Wilson's article is admittedly pretty silly, but it's only a strawman. His view that biology has relevance for what we should regard as morally right has a lot going for it. Check out Kwame Appiah's book "Experiments in Ethics" for a much better discussion of these sorts of issues.

not new, fwiw.

http://www.guardian.co.uk/books/2003/aug/16/highereducation.news1

"...her many books add up to an extended caution against simplicity. Although she often writes about knowledge, and about scientific ideas, her fundamental concerns are moral. And as a moral philosopher she is in the business of exposing conflicts between principles, often equally admirable ones. There are plenty of simple ideas about, yet life, and the moral life, are always complex and full of unresolved contradictions."

Why does everyone seem to think hilzoy is denying that biology is at all useful in thinking about morality? That's not what the post says at all.

Also, this is just silly:

antrumf, when you write that " Western culture is better than German Nazi culture under Hitler." I will both agree with you and point out that your statement is nothing more than a matter of taste. It's no different from the claim that "Vanilla ice cream is better than strawberry ice cream."

No. Because people can't, and don't, come up with articulated reasons for why they think vanilla is better than strawberry. And they don't change their tastes about vanilla v. strawberry when someone else gives them a reason to. I prefer chocolate. Why? Just because. It can't be analyzed further, at least not from my subjective perspective (maybe a scientist could take apart my tastebuds and analyze how they interact with chocolate).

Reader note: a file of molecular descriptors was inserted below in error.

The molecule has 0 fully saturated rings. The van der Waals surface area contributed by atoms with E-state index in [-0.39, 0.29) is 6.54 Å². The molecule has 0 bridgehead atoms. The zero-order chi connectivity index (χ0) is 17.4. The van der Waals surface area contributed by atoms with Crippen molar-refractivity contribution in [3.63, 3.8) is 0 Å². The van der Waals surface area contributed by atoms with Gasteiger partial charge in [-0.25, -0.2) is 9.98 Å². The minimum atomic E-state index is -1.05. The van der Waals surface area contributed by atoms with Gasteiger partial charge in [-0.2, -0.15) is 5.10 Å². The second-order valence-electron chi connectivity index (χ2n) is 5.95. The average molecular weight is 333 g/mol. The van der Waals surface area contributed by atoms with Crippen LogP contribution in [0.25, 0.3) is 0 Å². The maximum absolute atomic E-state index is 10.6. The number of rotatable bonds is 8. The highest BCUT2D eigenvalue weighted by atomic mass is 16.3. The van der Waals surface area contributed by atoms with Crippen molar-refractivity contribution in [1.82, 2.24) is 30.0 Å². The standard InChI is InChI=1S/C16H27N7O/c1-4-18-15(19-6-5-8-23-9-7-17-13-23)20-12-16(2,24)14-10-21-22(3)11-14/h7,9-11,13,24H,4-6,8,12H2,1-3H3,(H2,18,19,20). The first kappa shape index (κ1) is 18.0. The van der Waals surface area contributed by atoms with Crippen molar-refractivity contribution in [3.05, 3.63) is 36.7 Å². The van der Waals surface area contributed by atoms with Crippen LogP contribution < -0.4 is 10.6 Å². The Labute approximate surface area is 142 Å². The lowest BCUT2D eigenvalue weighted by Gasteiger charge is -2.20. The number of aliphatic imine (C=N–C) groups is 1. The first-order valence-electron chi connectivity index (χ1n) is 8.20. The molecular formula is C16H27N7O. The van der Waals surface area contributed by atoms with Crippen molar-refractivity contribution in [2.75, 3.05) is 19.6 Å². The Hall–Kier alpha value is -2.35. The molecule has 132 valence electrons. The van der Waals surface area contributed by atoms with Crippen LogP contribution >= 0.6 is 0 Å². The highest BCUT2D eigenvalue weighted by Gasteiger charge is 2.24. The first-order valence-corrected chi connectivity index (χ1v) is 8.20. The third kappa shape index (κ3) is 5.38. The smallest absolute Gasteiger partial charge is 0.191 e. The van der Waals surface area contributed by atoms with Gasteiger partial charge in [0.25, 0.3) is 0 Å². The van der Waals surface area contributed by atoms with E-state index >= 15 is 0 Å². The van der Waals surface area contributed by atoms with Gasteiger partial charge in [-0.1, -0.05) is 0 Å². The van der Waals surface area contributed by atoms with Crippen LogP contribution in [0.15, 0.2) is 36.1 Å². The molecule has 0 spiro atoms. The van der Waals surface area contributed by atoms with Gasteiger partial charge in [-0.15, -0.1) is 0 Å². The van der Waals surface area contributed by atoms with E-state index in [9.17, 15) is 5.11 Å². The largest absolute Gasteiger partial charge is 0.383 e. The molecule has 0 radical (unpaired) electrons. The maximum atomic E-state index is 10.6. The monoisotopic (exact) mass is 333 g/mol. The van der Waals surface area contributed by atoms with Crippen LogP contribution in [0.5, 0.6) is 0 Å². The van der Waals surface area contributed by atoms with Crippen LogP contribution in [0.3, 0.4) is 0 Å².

Whereas I can analyze many of the components that go into my disapproval of Nazi Germany, namely the callous disdain for human life, human liberty and human welfare, the racism, the authoritarianism, etc. At the bottom of all of these concerns is my interest in other human beings, my sense that they matter...which is not "objective" in the sense of being mathematically provable.

But it's also not "subjective" in the sense of being a purely individual taste, like my preference for chocolate. Plenty of people dislike chocolate. Very few people will categorically state that other people don't matter to them. Even the Nazis didn't do that. The Nazis differed from me largely because they believed (or, more accurately, wanted to believe) different FACTS: namely, that people of certain races didn't have the same capacities as the master race and were inherently a threat to the Aryan people. Concern for things like human life and human welfare are *species-wide*, unlike my liking for chocolate. People usually take "subjective" to mean totally personal/individual. That does not describe morality. If it did, no society would be possible, and no communication between societies would be possible.